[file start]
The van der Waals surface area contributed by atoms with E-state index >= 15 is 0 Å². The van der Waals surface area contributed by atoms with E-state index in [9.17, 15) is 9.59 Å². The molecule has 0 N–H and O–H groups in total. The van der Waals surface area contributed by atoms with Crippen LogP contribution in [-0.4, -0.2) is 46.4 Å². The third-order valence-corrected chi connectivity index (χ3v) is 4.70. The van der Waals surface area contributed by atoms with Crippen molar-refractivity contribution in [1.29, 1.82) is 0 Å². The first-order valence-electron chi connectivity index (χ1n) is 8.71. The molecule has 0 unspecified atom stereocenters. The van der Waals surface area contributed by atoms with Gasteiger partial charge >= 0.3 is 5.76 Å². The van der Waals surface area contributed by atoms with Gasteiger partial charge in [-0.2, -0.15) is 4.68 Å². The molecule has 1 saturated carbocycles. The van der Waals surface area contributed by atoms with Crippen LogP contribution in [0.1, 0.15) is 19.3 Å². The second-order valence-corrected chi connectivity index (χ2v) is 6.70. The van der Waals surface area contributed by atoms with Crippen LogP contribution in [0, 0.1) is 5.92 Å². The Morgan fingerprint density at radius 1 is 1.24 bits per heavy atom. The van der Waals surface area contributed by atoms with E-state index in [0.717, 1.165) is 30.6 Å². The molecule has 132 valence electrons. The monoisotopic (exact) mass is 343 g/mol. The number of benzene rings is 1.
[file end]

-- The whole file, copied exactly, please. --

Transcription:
The van der Waals surface area contributed by atoms with E-state index >= 15 is 0 Å². The van der Waals surface area contributed by atoms with E-state index in [9.17, 15) is 9.59 Å². The molecule has 0 N–H and O–H groups in total. The van der Waals surface area contributed by atoms with Crippen LogP contribution in [-0.4, -0.2) is 46.4 Å². The third-order valence-corrected chi connectivity index (χ3v) is 4.70. The van der Waals surface area contributed by atoms with Crippen molar-refractivity contribution in [1.29, 1.82) is 0 Å². The first-order valence-electron chi connectivity index (χ1n) is 8.71. The molecule has 0 unspecified atom stereocenters. The van der Waals surface area contributed by atoms with Gasteiger partial charge >= 0.3 is 5.76 Å². The van der Waals surface area contributed by atoms with Gasteiger partial charge in [-0.2, -0.15) is 4.68 Å². The molecule has 1 saturated carbocycles. The van der Waals surface area contributed by atoms with Crippen LogP contribution in [0.1, 0.15) is 19.3 Å². The second-order valence-corrected chi connectivity index (χ2v) is 6.70. The van der Waals surface area contributed by atoms with Crippen LogP contribution in [0, 0.1) is 5.92 Å². The Morgan fingerprint density at radius 1 is 1.24 bits per heavy atom. The van der Waals surface area contributed by atoms with E-state index in [0.717, 1.165) is 30.6 Å². The molecule has 132 valence electrons. The monoisotopic (exact) mass is 343 g/mol. The number of benzene rings is 1.